, Volume 41, Issue 2, pp 115-119

Gene conversion vs point mutation in generating variability at the antigen recognition site of major histocompatibility complex loci

Rent the article at a discount

Rent now

* Final gross prices may vary according to local VAT.

Get Access

Abstract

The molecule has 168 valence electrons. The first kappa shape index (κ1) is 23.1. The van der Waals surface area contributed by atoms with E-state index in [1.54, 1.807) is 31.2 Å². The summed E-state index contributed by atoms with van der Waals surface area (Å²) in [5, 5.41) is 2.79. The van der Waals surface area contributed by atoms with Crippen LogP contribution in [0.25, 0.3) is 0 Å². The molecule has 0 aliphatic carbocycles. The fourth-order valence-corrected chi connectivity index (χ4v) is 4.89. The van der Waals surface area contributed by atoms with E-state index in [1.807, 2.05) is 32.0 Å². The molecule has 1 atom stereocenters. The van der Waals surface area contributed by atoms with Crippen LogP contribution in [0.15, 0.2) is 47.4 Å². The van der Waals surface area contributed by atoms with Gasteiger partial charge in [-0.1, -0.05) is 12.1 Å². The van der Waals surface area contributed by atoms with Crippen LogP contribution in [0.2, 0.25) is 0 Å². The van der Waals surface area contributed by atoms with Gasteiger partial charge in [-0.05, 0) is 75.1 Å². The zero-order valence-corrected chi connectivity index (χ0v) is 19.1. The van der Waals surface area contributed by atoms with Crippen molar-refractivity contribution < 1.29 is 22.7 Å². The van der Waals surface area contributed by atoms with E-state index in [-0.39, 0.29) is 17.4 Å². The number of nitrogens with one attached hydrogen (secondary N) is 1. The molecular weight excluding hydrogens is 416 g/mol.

In order to assess the roles of gene conversion followed by natural selection and balancing selection for point mutations in polymorphisms at major histocompatibility complex (MHC) loci, DNA sequences of several mammalian taxa were analyzed. Synonymous and nonsynonymous diversities were estimated separately for the antigen recognition site (ARS) and the remaining region of class I and class II genes. In some sequence pairs, the number of nonsynonymous substitutions exceeds that of synonymous substitutions at the ARS. This result indicates that some kind of balancing selection for point mutation is operating. In other sequence pairs (particularly of bovine and of rabbit), the number of synonymous substitutions at the ARS exceeds the same number at the remaining region. This result indicates that gene conversion involving a short region followed by natural selection is important. In general, a combination of gene conversion, point mutation, natural selection and random drift is thought to have contributed to polymorphisms.